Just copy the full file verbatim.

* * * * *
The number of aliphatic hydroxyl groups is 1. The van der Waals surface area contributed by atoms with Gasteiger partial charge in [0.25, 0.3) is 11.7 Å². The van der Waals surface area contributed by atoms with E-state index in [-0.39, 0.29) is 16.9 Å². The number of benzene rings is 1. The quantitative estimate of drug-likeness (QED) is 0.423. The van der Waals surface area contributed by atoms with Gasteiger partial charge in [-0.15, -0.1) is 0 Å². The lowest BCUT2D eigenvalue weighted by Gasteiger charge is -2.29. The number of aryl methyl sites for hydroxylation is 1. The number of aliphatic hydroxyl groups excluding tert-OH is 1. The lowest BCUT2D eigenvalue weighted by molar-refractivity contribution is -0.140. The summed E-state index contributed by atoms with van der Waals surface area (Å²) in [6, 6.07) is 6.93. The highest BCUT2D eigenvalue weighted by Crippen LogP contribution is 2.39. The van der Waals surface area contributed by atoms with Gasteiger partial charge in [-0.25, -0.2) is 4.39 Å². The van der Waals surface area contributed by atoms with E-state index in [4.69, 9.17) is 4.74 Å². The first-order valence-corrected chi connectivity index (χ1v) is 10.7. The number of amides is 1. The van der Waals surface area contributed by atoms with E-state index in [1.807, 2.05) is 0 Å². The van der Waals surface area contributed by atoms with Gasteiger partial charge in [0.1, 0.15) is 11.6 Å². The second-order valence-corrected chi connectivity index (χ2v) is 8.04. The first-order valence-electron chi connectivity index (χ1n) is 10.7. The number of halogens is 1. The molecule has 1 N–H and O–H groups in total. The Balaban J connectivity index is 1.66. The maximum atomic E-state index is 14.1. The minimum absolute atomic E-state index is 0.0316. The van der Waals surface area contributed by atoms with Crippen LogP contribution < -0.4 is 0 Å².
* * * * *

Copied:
The number of aliphatic hydroxyl groups is 1. The van der Waals surface area contributed by atoms with Gasteiger partial charge in [0.25, 0.3) is 11.7 Å². The van der Waals surface area contributed by atoms with E-state index in [-0.39, 0.29) is 16.9 Å². The number of benzene rings is 1. The quantitative estimate of drug-likeness (QED) is 0.423. The van der Waals surface area contributed by atoms with Gasteiger partial charge in [-0.15, -0.1) is 0 Å². The lowest BCUT2D eigenvalue weighted by Gasteiger charge is -2.29. The number of aryl methyl sites for hydroxylation is 1. The number of aliphatic hydroxyl groups excluding tert-OH is 1. The lowest BCUT2D eigenvalue weighted by molar-refractivity contribution is -0.140. The summed E-state index contributed by atoms with van der Waals surface area (Å²) in [6, 6.07) is 6.93. The highest BCUT2D eigenvalue weighted by Crippen LogP contribution is 2.39. The van der Waals surface area contributed by atoms with Gasteiger partial charge in [-0.25, -0.2) is 4.39 Å². The van der Waals surface area contributed by atoms with E-state index in [4.69, 9.17) is 4.74 Å². The first-order valence-corrected chi connectivity index (χ1v) is 10.7. The number of amides is 1. The van der Waals surface area contributed by atoms with E-state index in [1.807, 2.05) is 0 Å². The van der Waals surface area contributed by atoms with Gasteiger partial charge in [0.1, 0.15) is 11.6 Å². The second-order valence-corrected chi connectivity index (χ2v) is 8.04. The first-order valence-electron chi connectivity index (χ1n) is 10.7. The number of halogens is 1. The molecule has 1 N–H and O–H groups in total. The Balaban J connectivity index is 1.66. The maximum atomic E-state index is 14.1. The minimum absolute atomic E-state index is 0.0316. The van der Waals surface area contributed by atoms with Crippen LogP contribution < -0.4 is 0 Å².